Sun Mar 09, 2014 at 02:18 PM PDT
Koch Brothers likes to champion themselves as crusaders against the welfare state. But a new report shows that they took $88 million of your taxpayer dollars while demanding that governments stop wasting taxpayer dollars. In total, $110 billion goes out to corporate welfare projects from state and local authorities. This does not even include money coming from federal sources.
Entitled “Subsidizing the Corporate One Percent,” the report from the taxpayer watchdog group Good Jobs First shows that the world’s largest companies aren’t models of self-sufficiency and unbridled capitalism. To the contrary, they’re propped up by billions of dollars in welfare payments from state and local governments. Such subsidies might be a bit more defensible if they were being doled out in a way that promoted upstart entrepreneurialism. But as the study also shows, a full “three-quarters of all the economic development dollars awarded and disclosed by state and local governments have gone to just 965 large corporations”—not to the small businesses and startups that politicians so often pretend to care about.
In dollar figures, that’s a whopping $110 billion going to big companies. Fortune 500 firms alone receive more than 16,000 subsidies at a total cost of $63 billion.
The report itself (PDF) goes into more detail.
We can also for the first time identify which companies have received the most cumulative awards, both in dollar terms and number of awards. In dollar terms, the biggest recipient by far is Boeing, with a total of more than $13 billion, reflecting the giant deals it has gotten in Washington and South Carolina as well as more than 130 smaller deals around the country. The others at the top of the cumulative subsidy dollar list are: Alcoa ($5.6 billion), Intel ($3.9 billion), General Motors ($3.5 billion) and Ford Motor ($2.5 billion).And Dow Chemical has the highest number of awards.
The company with the largest number of awards is Dow Chemical, with 416. Following it are Berkshire Hathaway (310), General Motors (307), Wal-Mart Stores (261), General Electric (255), Walgreen (225) and FedEx (222). Fortyeight companies have received more than 100 individual awards.This shows that a lot of programs touted by politicians as "economic development" programs actually go to corporations who don't need the money. While some of these programs can provide jobs for the community, they also create a lot of hardships when these companies decide to leave town. And they create a lot of empty buildings that the taxpayers frequently have to clean up after. By contrast, California farmworkers who are living in third world conditions get nothing.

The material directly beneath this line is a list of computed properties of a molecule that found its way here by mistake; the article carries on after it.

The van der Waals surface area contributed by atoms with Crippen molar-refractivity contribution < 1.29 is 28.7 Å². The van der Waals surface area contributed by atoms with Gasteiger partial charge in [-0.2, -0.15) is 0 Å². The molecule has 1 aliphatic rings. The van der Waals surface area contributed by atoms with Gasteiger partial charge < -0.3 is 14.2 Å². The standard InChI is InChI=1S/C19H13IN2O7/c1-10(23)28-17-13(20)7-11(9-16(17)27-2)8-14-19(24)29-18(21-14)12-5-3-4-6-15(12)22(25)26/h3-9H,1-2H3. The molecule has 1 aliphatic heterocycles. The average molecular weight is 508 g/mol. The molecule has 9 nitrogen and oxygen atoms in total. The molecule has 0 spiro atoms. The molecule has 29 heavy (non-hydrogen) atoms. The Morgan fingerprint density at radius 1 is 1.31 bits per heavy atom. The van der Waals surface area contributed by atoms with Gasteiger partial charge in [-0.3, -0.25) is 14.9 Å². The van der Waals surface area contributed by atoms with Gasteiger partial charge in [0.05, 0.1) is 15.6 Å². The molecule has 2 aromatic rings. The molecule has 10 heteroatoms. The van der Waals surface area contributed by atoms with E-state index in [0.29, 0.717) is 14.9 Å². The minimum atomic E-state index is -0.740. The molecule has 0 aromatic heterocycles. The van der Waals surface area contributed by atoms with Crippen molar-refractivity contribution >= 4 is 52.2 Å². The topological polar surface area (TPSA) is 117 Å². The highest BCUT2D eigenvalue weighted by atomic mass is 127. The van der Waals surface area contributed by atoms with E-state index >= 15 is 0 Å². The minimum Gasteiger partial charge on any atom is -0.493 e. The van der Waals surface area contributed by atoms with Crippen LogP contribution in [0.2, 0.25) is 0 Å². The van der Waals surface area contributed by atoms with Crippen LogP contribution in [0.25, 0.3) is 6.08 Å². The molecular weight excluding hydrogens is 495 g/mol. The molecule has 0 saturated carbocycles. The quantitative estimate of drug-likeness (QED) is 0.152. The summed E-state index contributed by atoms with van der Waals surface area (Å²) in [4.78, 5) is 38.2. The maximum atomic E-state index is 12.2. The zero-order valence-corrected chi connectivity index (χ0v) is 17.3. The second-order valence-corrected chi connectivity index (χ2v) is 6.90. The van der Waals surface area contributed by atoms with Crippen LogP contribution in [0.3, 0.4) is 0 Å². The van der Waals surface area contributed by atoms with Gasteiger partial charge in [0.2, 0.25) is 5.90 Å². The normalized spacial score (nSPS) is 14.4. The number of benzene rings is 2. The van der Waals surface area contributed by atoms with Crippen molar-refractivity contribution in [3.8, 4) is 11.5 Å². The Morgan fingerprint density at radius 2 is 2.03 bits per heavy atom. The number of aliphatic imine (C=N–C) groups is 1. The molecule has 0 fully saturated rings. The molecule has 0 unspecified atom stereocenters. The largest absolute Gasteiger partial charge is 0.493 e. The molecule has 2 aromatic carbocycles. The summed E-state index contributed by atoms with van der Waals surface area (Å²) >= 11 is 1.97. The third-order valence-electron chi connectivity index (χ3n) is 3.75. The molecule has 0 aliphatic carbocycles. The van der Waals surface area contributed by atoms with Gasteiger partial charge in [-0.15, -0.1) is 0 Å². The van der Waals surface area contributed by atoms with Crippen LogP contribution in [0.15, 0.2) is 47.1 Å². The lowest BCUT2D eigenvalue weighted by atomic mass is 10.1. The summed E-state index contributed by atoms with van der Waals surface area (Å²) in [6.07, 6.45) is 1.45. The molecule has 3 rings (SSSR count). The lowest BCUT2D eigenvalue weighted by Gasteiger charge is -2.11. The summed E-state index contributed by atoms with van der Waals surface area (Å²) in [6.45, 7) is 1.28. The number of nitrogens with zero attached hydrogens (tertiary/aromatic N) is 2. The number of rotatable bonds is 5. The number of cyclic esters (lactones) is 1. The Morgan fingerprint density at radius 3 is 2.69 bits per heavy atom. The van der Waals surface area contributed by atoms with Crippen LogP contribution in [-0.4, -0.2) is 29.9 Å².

For California’s farmworkers, toiling all day in the brutal, sun-scorched fields is hard enough; the homes they return to each night are often in even worse conditions. Though the reforms won by previous generations have extended basic labor and safety protections to seasonal and immigrant farmworkers, many remain shut out of the right to decent accommodations. According to a new report published by California Rural Legal Assistance (CRLA), the housing crisis in the agricultural workforce has worsened over the last generation. Despite the locavore fads and slow-food diets that have infused today’s farm-fresh produce with an air of glamour, as a workplace, the fields still echo the social marginalization and scandalous poverty that sparked the groundbreaking grape boycott of the late 1960s.Trickle down economics is still alive and well 25 years after Ronald Reagan left office. Unfortunately, not enough of it trickles down to the workers who have to work 12 hours a day just to make a living.
Don Villarejo, the longtime farmworker advocate who authored the report, tells In These Times that growers have “systematically” reduced investment in farmworker housing over the past 25 years in order to reduce overhead costs and to avoid the trouble of meeting state and federal regulations, which were established as part of a broader overhaul of agricultural labor, health and safety standards during the 1960s and 1980s. According to Villarejo, workers’ modern material circumstances are little improved from the old days of the Bracero system. That initiative—the precursor to our modern-day guestworker migrant program—became notorious for shunting laborers into spartan cabins, tents and other inhospitable dwellings on the farms themselves, beset with entrenched poverty and unhealthy, brutish conditions.